The great message of The Andy Griffith Show is that not everything should be done by the book. Of course, the show is much more family-friendly than The Wolf Among Us, regardless of your choices as Bigby. But playing as close as you can to Andy Griffith in The Wolf Among Us reveals a lesson about community: people first, rules second. By the end of Episode 4, Bigby can transform into a paragon of ironic wholesomeness: although Andy Griffith rarely smoked in his show, Bigby lighting a cigarette while facing a crime boss and his gang recalls how Griffith, no matter what, was cool, collected, and strong. Despite the Episode 5 preview leading me to believe that The Wolf Among Us might get very stupid again, Episode 4 shares a compelling fantasy about community leadership. Doesn’t that beat everything?

Episode 3: The Wolf Among Us Stumbles

by Jed Pressgrove

No one could blame the latest Wolf Among Us episode if it were simply trashy, but I wouldn’t let my garbageman play this. The monotonous violence that essentially bookends this entry (“A Crooked Mile”) suggests that inspiration can be fleeting in Telltale’s rigid format. The decision to release adventures in five-episode shells clearly favors business over creativity. Only a few moments of hesitation and reflection keep Episode 3 from being straight-up filler.

Telltale thankfully hasn’t forgotten the hook of The Wolf Among Us — how the soul and duty of the Big Bad Wolf are intertwined. Even in this weak episode, the moral fiber of the game remains far more sophisticated than The Walking Dead’s sentimental and violent babysitting simulation. That a simple choice about respect for the dead is considered a major decision highlights a subtlety in The Wolf Among Us that most games don’t have (A Game of Cat and Mouse comes to mind as an exception). Moreover, the influence of Snow White on one’s actions is legitimately powerful, as pointed out by Alexa Ray Corriea.

Unfortunately, The Wolf Among Us also seems to be interested in being a dumb action show, which doesn’t work given the increasing gravity of its story. The gunshots in this new episode have a Harrison Bergeron effect, dulling the game’s intellectual senses. Forget about the annoying button mashing: the violence demonstrates little more than the fact that we can liken the Big Bad Wolf to the indestructible X-Men character, Wolverine (as if the hair, attitude, and Jean Grey/Snow White similarity weren’t enough). The last big decision is simultaneously an unimaginative Berserker Rage reference and a holdover of The Walking Dead’s corny “Whoya gonna save/kill?” dynamic. This lame conclusion is punctuated by a new character who comes onto the scene like a Dragon Ball Z villain, full of boring, idiotic things to say. Yep, this isn’t trash; it’s more like litter.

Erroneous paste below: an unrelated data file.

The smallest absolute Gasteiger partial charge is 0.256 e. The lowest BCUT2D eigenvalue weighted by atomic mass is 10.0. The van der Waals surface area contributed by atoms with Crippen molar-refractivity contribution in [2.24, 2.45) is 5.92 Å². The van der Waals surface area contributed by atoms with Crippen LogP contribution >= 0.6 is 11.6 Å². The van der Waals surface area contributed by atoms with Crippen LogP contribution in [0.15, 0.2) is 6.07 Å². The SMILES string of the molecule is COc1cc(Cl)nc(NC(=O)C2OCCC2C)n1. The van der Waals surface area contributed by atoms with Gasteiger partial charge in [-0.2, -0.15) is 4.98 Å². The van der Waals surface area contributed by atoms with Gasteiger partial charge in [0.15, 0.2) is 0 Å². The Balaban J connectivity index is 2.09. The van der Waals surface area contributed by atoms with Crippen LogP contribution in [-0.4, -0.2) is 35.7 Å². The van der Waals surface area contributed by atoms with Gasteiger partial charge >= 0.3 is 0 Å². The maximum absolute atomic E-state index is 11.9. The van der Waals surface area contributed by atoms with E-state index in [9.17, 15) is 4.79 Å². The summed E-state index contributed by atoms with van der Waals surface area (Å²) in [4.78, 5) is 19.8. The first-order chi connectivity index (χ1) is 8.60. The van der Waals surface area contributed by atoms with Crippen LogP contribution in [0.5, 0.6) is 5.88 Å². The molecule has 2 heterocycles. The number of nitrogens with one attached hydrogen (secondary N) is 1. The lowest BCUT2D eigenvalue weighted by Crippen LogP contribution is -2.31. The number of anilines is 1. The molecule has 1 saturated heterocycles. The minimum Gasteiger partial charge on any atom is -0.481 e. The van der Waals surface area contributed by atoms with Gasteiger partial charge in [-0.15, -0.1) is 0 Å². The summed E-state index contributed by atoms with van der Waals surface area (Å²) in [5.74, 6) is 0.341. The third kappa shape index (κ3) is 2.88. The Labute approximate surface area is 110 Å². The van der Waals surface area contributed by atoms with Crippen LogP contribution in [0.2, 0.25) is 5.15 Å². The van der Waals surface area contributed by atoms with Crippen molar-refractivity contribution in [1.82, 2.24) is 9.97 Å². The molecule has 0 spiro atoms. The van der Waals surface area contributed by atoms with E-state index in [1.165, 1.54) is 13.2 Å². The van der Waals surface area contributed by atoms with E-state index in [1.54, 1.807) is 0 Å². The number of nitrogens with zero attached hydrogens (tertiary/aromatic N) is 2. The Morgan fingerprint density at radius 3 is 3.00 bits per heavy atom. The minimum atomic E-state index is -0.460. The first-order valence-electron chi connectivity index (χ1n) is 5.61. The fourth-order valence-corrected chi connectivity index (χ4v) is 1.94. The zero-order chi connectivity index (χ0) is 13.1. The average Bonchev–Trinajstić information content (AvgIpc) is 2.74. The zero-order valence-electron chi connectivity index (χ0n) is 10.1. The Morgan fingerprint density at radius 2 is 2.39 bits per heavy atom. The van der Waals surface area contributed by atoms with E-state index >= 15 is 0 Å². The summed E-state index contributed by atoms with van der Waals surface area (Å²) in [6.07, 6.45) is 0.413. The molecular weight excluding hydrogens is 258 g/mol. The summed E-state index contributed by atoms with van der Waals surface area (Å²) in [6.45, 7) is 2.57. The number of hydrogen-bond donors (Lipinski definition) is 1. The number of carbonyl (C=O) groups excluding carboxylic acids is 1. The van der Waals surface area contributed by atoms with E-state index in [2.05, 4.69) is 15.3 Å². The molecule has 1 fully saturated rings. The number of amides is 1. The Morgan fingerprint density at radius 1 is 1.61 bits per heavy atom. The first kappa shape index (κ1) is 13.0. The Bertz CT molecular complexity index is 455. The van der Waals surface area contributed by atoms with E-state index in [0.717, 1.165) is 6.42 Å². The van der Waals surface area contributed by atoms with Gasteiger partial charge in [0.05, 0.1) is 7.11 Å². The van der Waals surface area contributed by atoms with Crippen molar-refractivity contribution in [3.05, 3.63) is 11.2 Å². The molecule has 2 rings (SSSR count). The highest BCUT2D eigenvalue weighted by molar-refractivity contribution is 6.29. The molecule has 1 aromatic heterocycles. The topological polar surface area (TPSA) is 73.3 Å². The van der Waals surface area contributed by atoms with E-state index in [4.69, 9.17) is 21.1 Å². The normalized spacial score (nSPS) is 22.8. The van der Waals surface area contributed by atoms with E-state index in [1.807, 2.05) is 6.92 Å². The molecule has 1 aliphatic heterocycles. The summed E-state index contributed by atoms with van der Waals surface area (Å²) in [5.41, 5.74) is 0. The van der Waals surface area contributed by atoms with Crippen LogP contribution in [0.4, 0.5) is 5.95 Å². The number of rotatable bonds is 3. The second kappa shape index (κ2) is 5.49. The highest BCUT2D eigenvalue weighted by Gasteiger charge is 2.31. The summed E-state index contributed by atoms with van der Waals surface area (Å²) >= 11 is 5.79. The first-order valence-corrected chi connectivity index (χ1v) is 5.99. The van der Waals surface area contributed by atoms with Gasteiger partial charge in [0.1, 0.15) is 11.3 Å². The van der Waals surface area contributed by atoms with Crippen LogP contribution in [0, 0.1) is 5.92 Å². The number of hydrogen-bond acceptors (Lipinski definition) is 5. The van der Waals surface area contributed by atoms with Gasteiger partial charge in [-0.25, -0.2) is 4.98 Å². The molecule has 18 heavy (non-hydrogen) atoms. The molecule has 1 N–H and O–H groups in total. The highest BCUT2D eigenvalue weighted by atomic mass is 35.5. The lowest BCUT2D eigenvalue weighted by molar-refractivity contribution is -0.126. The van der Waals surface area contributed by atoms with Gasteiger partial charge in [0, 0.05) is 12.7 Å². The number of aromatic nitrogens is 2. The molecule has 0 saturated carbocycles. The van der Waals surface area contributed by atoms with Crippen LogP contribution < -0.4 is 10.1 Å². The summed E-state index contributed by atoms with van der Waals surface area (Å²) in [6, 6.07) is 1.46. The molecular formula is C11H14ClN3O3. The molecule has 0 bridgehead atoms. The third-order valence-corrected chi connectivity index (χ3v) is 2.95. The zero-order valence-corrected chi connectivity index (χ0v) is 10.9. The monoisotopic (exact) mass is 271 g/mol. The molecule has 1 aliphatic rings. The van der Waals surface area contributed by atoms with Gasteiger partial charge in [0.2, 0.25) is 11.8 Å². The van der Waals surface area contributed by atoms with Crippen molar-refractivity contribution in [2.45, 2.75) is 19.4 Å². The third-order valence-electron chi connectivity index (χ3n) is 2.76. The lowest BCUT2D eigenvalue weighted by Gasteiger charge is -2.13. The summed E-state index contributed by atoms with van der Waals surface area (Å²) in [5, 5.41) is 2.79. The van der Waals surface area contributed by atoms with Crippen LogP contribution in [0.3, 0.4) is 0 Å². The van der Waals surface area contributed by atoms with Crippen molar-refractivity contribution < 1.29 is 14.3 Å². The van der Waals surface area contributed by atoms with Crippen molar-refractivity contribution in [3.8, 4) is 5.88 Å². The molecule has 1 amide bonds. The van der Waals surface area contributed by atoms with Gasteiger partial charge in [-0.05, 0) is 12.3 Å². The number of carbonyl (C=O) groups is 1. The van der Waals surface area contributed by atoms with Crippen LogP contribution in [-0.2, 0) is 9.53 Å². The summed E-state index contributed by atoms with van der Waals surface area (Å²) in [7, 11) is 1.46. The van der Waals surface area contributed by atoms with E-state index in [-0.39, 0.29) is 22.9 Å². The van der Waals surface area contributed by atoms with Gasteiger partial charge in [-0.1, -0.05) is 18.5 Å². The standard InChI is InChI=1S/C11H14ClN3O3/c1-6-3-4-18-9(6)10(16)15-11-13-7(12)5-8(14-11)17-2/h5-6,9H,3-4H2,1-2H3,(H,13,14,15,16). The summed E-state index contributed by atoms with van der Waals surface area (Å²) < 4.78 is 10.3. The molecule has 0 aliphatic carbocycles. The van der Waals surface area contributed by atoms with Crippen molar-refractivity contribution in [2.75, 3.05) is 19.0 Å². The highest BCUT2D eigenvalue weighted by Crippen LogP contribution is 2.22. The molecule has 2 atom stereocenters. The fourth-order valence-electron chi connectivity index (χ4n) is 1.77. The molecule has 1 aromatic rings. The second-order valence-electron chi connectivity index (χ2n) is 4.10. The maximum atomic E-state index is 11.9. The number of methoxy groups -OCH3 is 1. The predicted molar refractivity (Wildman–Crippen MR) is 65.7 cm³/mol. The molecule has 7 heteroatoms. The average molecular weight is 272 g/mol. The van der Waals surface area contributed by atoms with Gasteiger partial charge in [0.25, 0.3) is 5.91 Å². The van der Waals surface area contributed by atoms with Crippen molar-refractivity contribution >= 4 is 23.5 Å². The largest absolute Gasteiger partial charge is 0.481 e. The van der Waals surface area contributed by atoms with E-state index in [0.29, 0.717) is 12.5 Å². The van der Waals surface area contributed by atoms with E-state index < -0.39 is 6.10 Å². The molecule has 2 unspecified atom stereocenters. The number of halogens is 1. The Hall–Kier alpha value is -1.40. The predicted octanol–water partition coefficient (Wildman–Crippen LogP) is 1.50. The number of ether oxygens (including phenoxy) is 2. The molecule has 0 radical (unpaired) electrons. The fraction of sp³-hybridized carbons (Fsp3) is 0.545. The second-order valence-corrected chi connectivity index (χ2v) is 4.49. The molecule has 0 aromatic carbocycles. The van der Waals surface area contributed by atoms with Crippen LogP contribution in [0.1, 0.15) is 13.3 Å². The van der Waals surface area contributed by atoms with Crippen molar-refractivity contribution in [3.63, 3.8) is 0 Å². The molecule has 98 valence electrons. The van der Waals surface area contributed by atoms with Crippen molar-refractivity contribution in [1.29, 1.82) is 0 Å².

The limited commentary on class struggle can’t overcome how dull the investigations are compared to those of the first two episodes. The single exception is the investigation of Auntie Greenleaf’s house. This scene, however, exploits political tensions as opposed to presenting the moral and legal concerns of the situation coherently.

The Wolf Among Us has become more sentimental and obvious with this glaring fragment of a game. Even without endings, the previous two episodes were unique, energizing stories. Episode 3 is Telltale playing that old television trick of fulfilling the obligation of a numbered episode. Asking ourselves why we crave another episode can tell us a lot about the last one we experienced.